Sunday, June 10, 2007


Why would a general's diary from June 1944 still be classified 63 years later? Why are facts that have been published in the press still classified? Journalism professor Ted Gup has an interesting essay in today's Post about the growing use of secrecy and classification of information by American governments.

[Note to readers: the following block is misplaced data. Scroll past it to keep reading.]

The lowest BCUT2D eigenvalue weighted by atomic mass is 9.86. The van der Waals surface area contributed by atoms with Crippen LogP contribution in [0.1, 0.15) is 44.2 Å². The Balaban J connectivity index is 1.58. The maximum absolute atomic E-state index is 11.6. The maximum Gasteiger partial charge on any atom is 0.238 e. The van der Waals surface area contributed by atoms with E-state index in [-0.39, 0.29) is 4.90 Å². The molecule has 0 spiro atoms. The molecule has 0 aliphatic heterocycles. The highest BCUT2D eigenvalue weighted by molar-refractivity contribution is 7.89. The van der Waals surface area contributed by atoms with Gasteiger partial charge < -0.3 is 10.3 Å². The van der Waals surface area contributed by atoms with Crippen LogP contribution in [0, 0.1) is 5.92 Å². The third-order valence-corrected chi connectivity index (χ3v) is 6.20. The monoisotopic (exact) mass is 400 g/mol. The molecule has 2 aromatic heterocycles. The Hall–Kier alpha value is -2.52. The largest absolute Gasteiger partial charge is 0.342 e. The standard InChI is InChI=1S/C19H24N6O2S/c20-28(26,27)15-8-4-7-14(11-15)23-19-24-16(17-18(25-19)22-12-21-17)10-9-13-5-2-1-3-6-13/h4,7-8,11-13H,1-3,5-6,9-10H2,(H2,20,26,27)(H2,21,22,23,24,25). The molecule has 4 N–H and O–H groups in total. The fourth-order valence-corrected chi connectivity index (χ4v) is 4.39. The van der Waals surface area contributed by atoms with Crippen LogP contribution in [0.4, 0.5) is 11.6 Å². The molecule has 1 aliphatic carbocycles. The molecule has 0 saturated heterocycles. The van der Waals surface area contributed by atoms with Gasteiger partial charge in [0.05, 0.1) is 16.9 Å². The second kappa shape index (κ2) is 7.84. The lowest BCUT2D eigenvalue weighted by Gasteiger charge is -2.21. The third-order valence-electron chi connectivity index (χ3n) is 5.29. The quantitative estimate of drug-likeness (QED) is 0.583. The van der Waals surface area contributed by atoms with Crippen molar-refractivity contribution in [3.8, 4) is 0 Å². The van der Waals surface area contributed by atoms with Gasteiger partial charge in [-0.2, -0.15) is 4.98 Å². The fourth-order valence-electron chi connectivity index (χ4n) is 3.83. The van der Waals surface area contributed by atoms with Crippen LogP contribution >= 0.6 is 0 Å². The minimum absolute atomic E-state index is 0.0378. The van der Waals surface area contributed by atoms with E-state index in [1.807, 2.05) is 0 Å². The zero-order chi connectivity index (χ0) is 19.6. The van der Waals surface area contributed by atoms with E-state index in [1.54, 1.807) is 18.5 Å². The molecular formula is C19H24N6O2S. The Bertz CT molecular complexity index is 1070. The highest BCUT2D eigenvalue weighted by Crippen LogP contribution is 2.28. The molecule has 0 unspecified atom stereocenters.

Some things should be protected. For example, that general's diary in June 1944 might have contained secrets about the disposition of Allied forces that, if they'd fallen into German hands, could have been very damaging. But in a democracy, secrets should be kept to a minimum. Things should not be kept secret just because their revelation could be embarrassing or politically inconvenient or difficult to explain.



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